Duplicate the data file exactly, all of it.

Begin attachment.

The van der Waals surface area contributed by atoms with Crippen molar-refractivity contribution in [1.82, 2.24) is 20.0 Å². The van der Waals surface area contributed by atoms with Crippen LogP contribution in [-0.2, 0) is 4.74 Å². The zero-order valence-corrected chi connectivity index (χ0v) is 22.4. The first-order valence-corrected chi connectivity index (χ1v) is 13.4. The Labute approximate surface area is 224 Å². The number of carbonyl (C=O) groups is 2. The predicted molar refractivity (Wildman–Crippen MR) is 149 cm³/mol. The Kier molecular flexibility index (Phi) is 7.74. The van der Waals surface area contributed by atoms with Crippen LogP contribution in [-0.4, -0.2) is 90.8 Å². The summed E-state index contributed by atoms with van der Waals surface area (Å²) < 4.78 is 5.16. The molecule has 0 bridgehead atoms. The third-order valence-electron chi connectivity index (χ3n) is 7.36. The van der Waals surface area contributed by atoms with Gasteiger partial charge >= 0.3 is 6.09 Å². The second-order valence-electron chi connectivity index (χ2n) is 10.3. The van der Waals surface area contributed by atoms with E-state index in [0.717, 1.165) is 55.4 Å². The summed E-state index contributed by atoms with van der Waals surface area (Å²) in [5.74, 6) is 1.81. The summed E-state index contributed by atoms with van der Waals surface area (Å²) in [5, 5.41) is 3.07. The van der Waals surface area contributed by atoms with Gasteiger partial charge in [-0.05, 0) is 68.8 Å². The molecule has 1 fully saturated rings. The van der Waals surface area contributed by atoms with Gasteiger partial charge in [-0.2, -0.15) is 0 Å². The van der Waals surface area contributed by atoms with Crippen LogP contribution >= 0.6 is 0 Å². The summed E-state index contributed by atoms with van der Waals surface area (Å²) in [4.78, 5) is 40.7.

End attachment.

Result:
The van der Waals surface area contributed by atoms with Crippen molar-refractivity contribution in [1.82, 2.24) is 20.0 Å². The van der Waals surface area contributed by atoms with Crippen LogP contribution in [-0.2, 0) is 4.74 Å². The zero-order valence-corrected chi connectivity index (χ0v) is 22.4. The first-order valence-corrected chi connectivity index (χ1v) is 13.4. The Labute approximate surface area is 224 Å². The number of carbonyl (C=O) groups is 2. The predicted molar refractivity (Wildman–Crippen MR) is 149 cm³/mol. The Kier molecular flexibility index (Phi) is 7.74. The van der Waals surface area contributed by atoms with Crippen LogP contribution in [-0.4, -0.2) is 90.8 Å². The summed E-state index contributed by atoms with van der Waals surface area (Å²) < 4.78 is 5.16. The molecule has 0 bridgehead atoms. The third-order valence-electron chi connectivity index (χ3n) is 7.36. The van der Waals surface area contributed by atoms with Gasteiger partial charge >= 0.3 is 6.09 Å². The second-order valence-electron chi connectivity index (χ2n) is 10.3. The van der Waals surface area contributed by atoms with E-state index in [0.717, 1.165) is 55.4 Å². The summed E-state index contributed by atoms with van der Waals surface area (Å²) in [5.74, 6) is 1.81. The summed E-state index contributed by atoms with van der Waals surface area (Å²) in [5, 5.41) is 3.07. The van der Waals surface area contributed by atoms with Gasteiger partial charge in [-0.05, 0) is 68.8 Å². The molecule has 1 fully saturated rings. The van der Waals surface area contributed by atoms with Gasteiger partial charge in [-0.2, -0.15) is 0 Å². The van der Waals surface area contributed by atoms with Crippen LogP contribution >= 0.6 is 0 Å². The summed E-state index contributed by atoms with van der Waals surface area (Å²) in [4.78, 5) is 40.7.